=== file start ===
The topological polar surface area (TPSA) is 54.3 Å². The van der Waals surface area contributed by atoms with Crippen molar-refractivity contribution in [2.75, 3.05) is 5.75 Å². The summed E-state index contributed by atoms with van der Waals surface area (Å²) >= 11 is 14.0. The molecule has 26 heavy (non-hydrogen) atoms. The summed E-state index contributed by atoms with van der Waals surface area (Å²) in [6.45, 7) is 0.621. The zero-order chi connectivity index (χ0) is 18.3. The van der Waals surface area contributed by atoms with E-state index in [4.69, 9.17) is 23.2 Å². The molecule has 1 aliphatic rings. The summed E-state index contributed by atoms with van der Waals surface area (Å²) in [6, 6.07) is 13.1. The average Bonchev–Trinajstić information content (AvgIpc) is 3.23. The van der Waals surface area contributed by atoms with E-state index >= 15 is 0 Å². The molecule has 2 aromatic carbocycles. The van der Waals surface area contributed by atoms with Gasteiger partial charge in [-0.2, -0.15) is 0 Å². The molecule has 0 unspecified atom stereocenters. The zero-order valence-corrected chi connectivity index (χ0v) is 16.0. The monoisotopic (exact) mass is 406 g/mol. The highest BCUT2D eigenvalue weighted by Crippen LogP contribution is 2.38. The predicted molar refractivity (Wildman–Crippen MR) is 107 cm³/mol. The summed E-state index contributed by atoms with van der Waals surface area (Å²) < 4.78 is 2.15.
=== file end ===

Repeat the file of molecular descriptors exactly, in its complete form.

The topological polar surface area (TPSA) is 54.3 Å². The van der Waals surface area contributed by atoms with Crippen molar-refractivity contribution in [2.75, 3.05) is 5.75 Å². The summed E-state index contributed by atoms with van der Waals surface area (Å²) >= 11 is 14.0. The molecule has 26 heavy (non-hydrogen) atoms. The summed E-state index contributed by atoms with van der Waals surface area (Å²) in [6.45, 7) is 0.621. The zero-order chi connectivity index (χ0) is 18.3. The van der Waals surface area contributed by atoms with E-state index in [4.69, 9.17) is 23.2 Å². The molecule has 1 aliphatic rings. The summed E-state index contributed by atoms with van der Waals surface area (Å²) in [6, 6.07) is 13.1. The average Bonchev–Trinajstić information content (AvgIpc) is 3.23. The van der Waals surface area contributed by atoms with E-state index >= 15 is 0 Å². The molecule has 2 aromatic carbocycles. The van der Waals surface area contributed by atoms with Gasteiger partial charge in [-0.2, -0.15) is 0 Å². The molecule has 0 unspecified atom stereocenters. The zero-order valence-corrected chi connectivity index (χ0v) is 16.0. The monoisotopic (exact) mass is 406 g/mol. The highest BCUT2D eigenvalue weighted by Crippen LogP contribution is 2.38. The predicted molar refractivity (Wildman–Crippen MR) is 107 cm³/mol. The summed E-state index contributed by atoms with van der Waals surface area (Å²) < 4.78 is 2.15.